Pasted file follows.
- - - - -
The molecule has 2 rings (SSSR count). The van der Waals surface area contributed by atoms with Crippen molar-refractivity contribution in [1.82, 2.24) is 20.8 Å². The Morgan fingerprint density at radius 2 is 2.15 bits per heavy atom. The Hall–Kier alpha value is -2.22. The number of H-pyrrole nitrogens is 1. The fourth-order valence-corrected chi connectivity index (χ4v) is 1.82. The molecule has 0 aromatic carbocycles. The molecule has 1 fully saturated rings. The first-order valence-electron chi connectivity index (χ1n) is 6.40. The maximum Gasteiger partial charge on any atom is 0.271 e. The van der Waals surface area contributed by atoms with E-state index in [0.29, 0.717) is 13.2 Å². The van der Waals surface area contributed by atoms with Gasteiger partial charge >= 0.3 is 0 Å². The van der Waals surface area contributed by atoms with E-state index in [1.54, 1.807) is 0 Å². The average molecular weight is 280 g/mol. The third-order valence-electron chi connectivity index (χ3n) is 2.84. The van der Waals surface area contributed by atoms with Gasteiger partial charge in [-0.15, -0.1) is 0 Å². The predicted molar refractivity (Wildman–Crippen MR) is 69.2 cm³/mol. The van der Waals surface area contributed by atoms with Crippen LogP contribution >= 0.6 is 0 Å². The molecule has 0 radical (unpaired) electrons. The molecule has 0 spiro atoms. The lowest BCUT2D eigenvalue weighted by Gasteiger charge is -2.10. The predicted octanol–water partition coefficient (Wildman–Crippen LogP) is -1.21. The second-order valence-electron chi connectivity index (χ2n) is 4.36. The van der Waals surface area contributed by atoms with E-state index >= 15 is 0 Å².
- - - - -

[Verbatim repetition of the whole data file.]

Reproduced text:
The molecule has 2 rings (SSSR count). The van der Waals surface area contributed by atoms with Crippen molar-refractivity contribution in [1.82, 2.24) is 20.8 Å². The Morgan fingerprint density at radius 2 is 2.15 bits per heavy atom. The Hall–Kier alpha value is -2.22. The number of H-pyrrole nitrogens is 1. The fourth-order valence-corrected chi connectivity index (χ4v) is 1.82. The molecule has 0 aromatic carbocycles. The molecule has 1 fully saturated rings. The first-order valence-electron chi connectivity index (χ1n) is 6.40. The maximum Gasteiger partial charge on any atom is 0.271 e. The van der Waals surface area contributed by atoms with E-state index in [0.29, 0.717) is 13.2 Å². The van der Waals surface area contributed by atoms with Gasteiger partial charge >= 0.3 is 0 Å². The van der Waals surface area contributed by atoms with E-state index in [1.54, 1.807) is 0 Å². The average molecular weight is 280 g/mol. The third-order valence-electron chi connectivity index (χ3n) is 2.84. The van der Waals surface area contributed by atoms with Gasteiger partial charge in [-0.15, -0.1) is 0 Å². The predicted molar refractivity (Wildman–Crippen MR) is 69.2 cm³/mol. The van der Waals surface area contributed by atoms with Crippen LogP contribution >= 0.6 is 0 Å². The molecule has 0 radical (unpaired) electrons. The molecule has 0 spiro atoms. The lowest BCUT2D eigenvalue weighted by Gasteiger charge is -2.10. The predicted octanol–water partition coefficient (Wildman–Crippen LogP) is -1.21. The second-order valence-electron chi connectivity index (χ2n) is 4.36. The van der Waals surface area contributed by atoms with E-state index >= 15 is 0 Å².